South Korea might have had a digital headstart over many other Asian economies, but that does not mean that the rapid pace of change is slowing down.
As our week-long series of On The Ground features will show, this is still a country grappling with technological advances and swiftly shifting consumer trends. And the marketing and creative industries are no exception.
As GroupM Korea CEO Seon Cho pointed out, online advertising has a 20-year-old history in the country, but that doesn’t mean that advertisers and agencies are content with staying on familiar ground.
Our feature on Wednesday will highlight “dramatic changes” in online advertising, with search and display ads decreasing while media usage such as mobile, video, DSP/DMP, and personal media are rapidly growing.
Indeed, an eMarketer survey published at the end of 2015 showed that nearly two in five digital ad dollars spent by advertisers in South Korea this year will go toward mobile internet formats, including display and search.
That’s nearly double the share of digital ad spending South Korean advertisers devoted to mobile in 2013, when the country lagged both the US and Japan by this metric. But in 2015, South Korea pulled into the lead, with an estimated 38.4 per cent of all digital ad spending going toward impressions served to mobile phones and tablets.
While the media-spend surge towards digital is clear, South Korea displays some interesting attitudes towards online behaviour.
As our piece tomorrow looking at consumer trends shows, South Koreans are unlikely to share content online. A [email protected] survey recently revealed that Koreans are the least active sharers on social media; only 57 per cent of users actively share content.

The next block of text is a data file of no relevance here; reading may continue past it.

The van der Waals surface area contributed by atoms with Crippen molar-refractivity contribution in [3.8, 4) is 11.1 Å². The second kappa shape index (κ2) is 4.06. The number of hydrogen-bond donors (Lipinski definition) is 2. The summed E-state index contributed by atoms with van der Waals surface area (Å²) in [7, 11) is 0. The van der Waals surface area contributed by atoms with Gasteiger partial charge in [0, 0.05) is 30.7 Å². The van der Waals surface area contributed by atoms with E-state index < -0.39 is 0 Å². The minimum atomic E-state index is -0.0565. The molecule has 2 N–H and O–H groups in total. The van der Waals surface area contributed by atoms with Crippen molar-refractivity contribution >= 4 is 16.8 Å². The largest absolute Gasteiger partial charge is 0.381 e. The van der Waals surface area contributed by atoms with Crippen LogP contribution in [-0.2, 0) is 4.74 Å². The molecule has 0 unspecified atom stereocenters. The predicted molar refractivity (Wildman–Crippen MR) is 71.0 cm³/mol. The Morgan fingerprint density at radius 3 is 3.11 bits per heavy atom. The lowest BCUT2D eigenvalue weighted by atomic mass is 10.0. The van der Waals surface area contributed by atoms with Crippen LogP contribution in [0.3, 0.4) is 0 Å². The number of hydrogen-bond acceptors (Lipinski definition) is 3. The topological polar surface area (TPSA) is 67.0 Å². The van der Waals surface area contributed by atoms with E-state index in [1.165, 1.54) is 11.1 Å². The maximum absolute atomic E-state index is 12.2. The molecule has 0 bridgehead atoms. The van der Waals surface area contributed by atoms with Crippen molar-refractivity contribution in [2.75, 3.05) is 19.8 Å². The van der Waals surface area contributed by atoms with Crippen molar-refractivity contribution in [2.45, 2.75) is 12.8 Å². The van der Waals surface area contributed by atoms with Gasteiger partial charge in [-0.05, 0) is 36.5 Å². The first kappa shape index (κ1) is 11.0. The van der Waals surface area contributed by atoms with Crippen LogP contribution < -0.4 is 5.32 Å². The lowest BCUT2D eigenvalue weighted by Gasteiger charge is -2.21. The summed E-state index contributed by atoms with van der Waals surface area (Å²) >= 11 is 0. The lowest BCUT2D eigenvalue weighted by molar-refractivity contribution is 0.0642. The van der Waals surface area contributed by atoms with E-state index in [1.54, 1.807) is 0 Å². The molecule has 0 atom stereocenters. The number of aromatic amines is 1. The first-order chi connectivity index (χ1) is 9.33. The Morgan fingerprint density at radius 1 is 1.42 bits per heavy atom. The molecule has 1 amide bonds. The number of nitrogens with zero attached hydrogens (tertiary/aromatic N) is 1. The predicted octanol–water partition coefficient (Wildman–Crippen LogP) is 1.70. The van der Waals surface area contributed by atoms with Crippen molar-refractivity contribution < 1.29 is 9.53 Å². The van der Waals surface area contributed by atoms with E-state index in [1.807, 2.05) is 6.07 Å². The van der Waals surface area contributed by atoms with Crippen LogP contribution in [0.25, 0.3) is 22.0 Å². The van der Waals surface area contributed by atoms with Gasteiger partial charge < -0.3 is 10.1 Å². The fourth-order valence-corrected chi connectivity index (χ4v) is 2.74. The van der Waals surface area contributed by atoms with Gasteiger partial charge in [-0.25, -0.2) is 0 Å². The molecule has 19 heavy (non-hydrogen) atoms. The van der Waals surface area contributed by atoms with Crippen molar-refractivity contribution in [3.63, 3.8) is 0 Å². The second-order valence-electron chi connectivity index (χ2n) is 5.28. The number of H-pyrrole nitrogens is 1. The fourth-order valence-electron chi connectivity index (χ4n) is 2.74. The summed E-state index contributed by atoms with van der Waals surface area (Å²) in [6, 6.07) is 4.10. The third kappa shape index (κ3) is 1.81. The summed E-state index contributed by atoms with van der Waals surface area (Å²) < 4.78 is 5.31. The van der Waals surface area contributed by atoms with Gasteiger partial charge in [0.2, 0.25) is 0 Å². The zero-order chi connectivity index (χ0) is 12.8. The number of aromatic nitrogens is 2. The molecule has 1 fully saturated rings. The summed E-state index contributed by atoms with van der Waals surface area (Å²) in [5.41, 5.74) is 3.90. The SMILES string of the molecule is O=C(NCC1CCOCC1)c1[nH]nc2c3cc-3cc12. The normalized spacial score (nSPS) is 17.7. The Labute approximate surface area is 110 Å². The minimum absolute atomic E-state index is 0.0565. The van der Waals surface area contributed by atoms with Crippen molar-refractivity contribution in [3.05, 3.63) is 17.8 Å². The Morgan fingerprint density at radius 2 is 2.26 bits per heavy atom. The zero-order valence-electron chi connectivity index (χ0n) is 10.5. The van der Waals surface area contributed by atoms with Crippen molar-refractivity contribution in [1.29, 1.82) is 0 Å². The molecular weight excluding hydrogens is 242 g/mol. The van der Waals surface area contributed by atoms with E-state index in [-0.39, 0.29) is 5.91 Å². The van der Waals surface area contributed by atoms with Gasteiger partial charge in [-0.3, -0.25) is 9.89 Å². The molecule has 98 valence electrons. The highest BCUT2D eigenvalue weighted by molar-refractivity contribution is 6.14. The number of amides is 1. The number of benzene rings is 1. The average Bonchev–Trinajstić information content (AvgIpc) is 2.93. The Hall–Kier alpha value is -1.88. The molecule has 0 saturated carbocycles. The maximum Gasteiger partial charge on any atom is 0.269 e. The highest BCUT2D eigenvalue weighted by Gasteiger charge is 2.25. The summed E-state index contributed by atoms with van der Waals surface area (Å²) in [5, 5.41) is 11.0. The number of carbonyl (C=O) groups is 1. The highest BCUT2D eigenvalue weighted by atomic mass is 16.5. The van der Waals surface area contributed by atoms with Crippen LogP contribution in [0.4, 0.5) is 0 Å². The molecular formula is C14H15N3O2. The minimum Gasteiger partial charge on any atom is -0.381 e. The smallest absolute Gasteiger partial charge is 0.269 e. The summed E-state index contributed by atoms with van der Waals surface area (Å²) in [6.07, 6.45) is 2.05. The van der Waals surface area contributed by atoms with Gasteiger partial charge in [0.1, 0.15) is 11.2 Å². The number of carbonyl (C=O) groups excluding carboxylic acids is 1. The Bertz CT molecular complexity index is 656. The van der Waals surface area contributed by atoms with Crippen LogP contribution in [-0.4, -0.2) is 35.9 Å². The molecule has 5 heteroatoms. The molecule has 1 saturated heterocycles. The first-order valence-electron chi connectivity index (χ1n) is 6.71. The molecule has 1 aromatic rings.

And when they do share, they largely focus on entertainment, politics and celebrities—not why they support a particular brand.
Our piece also identifies three trends prevalent among Korean consumers; the demand for a strong visual presence, local, user-generated content and videos under three minutes long.
In fact, user-generated content is becoming increasing professional thanks to more affordable technology and a growing community of content creators.
This reinforces the notion that Koreans prefer local content over international content. As Ferrero’s Korea marketing manager Luigi Mirri stated: “The clear preference for locally developed content is what I would probably point out as a major factor that differentiates Korea from other Asian countries.”
In addition to some unique media trends facing brands and agencies, there are also growing economic concerns to contend with.
The country’s economic growth fell back to 2.6 per cent in 2015, following a slow fourth quarter and the sharpest annual decline in exports since the global financial crisis.
The Bank of Korea revised its growth estimate for 2016 down to 3.0 per cent, but analysts say even that might be ambitious given the uncertainties surrounding the global economic recovery and the slowdown in China.
It is well documented that South Korea's economy is massively exposed to China, with the country being the largest importer of South Korean goods. It’s fair to say many in Seoul are keeping their fingers crossed that China will hit its growth range of 6.5 to 7 per cent this year, despite widespread expectations it will be considerably lower in reality.
It is against this backdrop that agencies are racing to keep up with the brand demands and consumer realities in the country, but the rate of change is proving challenging.
“The media environment has changed, there’s no longer a clear delineation between ATL or BTL efforts,” said Kyunghee Lee, client service director at BBDO Korea. “Revenue from media commissions has gone down as brands shift away from traditional media to digital channels.